Security updates of the cluster

How does juju handle accruing security updates ? Usually Ubuntu security updates come quite frequently, do I have to install them manually ? Or does juju this for me ?

When it’s a manual process, what’s your suggestion on the update cycle, how often should I update the underlying OS, how often the applications, how to make sure that the update process runs as smoothly as possible.

Thanks for your input :slight_smile:

Juju does not directly manage software updates beyond the initial deployment of the machines. During machine creation, there are settings in the juju model which affect whether security updates are applied as machines are deployed, and which image repository (i.e. daily or stable) the machines are built from.

A deployed ubuntu image has unattended-upgrades enabled by default, which will pull updates from the main distro repository as well as the daily security updates. It does not automatically include the -updates repository. The repositories used during unattended upgrades is managed by the /etc/apt/apt.conf.d/50unattended-upgrades file on each machine, and the file /etc/apt/apt.conf.d/20auto-upgrades defines whether Unattended-Upgrades are enabled. Hence, by default, you’ll receive security-related fixes installed on your systems daily.

Package and patch management at scale is typically addressed by our Landscape product. This can be consumed as a SaaS service or installed on premises within your private data center. Each machine in your juju model can then integrate with and register to Landscape via the landscape-client charm.

Updates of systems can then be manually managed or automatically scheduled via Landscape. Since services are typically restarted as updates are applied, It is recommended that any automated scheduling of system patches be configured to ensure clustered application machines are patched in series rather than in parallel to maintain full API uptime for services deployed in an HA fashion.

The update cadence for your systems is highly dependent upon your own internal availability management strategies. Daily updates allow for the most granular approach to knowing which packages may have affected stability during a given patching window, however that is conversely balanced with some organizational preferences where a weekly, monthly, or quarterly cadence may match expectations more reliably. Note that if you’re continuously deploying new machines in your juju models, those services on the newer machines may end up with software ahead of the rest of the system if you’re not consuming patches daily.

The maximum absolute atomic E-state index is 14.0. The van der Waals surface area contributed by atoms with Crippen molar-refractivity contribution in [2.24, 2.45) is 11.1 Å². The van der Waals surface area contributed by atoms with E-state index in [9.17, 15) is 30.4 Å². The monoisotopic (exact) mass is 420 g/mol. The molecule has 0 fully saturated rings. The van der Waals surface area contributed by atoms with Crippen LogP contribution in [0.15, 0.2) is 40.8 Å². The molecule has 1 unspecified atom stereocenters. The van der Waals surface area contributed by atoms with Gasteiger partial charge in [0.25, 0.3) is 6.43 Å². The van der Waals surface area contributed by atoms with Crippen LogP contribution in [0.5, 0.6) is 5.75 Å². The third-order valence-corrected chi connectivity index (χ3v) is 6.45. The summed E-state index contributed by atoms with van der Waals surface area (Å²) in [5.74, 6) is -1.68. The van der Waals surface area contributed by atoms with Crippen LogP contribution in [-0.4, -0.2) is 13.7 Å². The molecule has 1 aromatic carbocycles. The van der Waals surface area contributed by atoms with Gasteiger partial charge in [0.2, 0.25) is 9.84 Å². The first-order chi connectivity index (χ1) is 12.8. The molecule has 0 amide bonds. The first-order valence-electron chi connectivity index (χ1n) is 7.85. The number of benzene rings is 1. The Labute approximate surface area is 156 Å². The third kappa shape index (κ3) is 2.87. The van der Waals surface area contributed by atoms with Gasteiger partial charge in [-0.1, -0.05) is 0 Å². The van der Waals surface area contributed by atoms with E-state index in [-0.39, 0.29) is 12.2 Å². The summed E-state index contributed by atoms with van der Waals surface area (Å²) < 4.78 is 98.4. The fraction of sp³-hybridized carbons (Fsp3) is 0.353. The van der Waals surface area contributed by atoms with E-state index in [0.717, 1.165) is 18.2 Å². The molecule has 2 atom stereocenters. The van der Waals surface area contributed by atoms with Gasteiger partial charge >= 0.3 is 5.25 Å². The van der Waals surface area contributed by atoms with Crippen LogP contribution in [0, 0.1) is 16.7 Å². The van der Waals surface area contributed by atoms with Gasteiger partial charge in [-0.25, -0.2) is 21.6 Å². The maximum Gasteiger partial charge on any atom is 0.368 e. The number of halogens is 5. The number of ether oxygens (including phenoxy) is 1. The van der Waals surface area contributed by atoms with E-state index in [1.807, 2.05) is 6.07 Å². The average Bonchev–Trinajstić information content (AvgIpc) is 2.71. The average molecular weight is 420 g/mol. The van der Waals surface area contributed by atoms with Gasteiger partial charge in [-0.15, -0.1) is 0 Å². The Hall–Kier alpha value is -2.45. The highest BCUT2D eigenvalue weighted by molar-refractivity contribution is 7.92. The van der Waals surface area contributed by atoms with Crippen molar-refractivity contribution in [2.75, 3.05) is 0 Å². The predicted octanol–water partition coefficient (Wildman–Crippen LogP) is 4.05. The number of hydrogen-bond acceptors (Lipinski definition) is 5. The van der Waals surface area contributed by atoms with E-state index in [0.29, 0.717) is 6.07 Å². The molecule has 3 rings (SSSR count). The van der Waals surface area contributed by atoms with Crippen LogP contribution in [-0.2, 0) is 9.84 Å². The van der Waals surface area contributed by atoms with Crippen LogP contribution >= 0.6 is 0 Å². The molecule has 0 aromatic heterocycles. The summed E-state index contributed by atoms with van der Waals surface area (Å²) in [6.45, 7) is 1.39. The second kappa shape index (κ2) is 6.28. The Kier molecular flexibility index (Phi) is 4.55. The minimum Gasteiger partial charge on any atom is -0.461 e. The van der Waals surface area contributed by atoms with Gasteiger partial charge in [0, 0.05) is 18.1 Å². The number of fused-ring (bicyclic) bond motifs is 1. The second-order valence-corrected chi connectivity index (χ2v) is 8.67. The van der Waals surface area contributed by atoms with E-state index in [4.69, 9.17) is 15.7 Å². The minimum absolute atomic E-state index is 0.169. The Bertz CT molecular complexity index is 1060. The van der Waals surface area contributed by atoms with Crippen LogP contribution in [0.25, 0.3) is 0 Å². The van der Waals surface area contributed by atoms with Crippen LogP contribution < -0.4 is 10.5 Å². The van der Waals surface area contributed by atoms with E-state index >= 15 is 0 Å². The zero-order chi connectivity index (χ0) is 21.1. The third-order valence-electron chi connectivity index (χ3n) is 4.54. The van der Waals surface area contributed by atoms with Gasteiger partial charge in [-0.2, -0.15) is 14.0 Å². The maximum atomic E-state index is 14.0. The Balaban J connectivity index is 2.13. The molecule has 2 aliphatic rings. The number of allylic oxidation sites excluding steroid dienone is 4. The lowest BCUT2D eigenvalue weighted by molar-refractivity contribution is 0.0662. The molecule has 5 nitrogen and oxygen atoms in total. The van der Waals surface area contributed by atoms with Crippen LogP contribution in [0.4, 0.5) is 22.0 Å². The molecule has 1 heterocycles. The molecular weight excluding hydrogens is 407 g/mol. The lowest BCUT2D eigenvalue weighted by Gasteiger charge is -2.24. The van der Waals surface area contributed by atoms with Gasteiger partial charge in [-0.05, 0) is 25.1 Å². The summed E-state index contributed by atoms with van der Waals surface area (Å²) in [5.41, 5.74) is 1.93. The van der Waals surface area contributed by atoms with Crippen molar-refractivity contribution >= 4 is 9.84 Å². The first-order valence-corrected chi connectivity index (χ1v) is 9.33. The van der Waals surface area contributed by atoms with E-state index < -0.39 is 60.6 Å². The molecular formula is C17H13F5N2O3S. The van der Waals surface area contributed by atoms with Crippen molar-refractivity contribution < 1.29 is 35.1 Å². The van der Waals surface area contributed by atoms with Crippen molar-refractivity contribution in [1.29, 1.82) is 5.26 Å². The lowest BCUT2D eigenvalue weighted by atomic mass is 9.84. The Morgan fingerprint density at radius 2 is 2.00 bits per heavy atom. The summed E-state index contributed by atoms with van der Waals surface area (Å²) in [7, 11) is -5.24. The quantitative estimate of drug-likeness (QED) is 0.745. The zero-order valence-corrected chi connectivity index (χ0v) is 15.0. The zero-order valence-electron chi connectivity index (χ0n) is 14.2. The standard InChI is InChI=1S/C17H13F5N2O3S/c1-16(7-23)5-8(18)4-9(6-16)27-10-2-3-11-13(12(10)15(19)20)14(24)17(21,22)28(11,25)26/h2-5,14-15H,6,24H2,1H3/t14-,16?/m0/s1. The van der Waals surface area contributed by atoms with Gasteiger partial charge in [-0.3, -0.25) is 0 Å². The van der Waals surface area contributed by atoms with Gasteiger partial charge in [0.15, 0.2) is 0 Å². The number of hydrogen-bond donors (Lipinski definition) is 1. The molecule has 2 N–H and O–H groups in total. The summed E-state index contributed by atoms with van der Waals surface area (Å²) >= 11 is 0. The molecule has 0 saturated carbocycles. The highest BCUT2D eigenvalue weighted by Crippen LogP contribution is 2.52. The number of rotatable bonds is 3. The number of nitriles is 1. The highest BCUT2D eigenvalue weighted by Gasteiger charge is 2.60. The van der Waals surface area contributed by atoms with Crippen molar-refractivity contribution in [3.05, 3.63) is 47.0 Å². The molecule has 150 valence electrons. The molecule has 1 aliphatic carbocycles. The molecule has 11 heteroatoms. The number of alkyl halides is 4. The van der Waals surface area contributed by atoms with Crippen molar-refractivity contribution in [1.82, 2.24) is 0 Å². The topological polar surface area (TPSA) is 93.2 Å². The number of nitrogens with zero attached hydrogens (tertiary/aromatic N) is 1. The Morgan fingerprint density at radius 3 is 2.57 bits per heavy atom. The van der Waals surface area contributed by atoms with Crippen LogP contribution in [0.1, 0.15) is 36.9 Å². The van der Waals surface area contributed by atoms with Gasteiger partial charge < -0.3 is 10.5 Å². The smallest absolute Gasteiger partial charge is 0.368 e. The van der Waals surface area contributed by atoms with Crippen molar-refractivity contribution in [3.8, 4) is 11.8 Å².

Thanks for your reply, that was really helpful. It’s pretty neat that this community seems to be really interested in helping people out, often if you ask something somewhere else the answers are rather short and incomplete, I am really happy that this is not the case here.


Hi Daniel,

I’ll let you know how I’ve done it so far… basically I keep it pretty simply and… every once in a while I’ll do the following two commands while my juju status points to a certain model I want to update

juju run --all -- sudo apt update

then if there’s updates it’s simply

juju run --all -- sudo apt upgrade -y

I’ll be straight forward though, this stuff is pretty much experimental servers in my own LXD cluster… and sometimes in AWS… both have handled this pretty well… and from time to time I’ll juju ssh into the nodes to see if I need to restart any for upgrades to take effect… but I am sure there are more programmatic ways others might share


As a suggestion (with the same caveats noted by @emcp regarding experimental nature and caution), I might recommend amending this to:

juju run --timeout=60m <target definition> -- 'sudo apt-get update && sleep $[ ( $RANDOM % 10 )  + 1 ]m && sudo apt-get full-upgrade -y -o Dpkg::Options::=--force-confdef -o Dpkg::Options::=--force-confold'

where <target definition> is something like --unit ubuntu/0 or --all or --application myapplication.

The random sleep will sleep 1-10 minutes on each unit to provide a pseudo-random offset. However, it is important that stateful applications like database clusters be patched one unit at a time to prevent introducing cluster inconsistency. This pseudo-random method will not prevent two units from sleeping the same amount of time and having multiple unit restarts simultaneously.

1 Like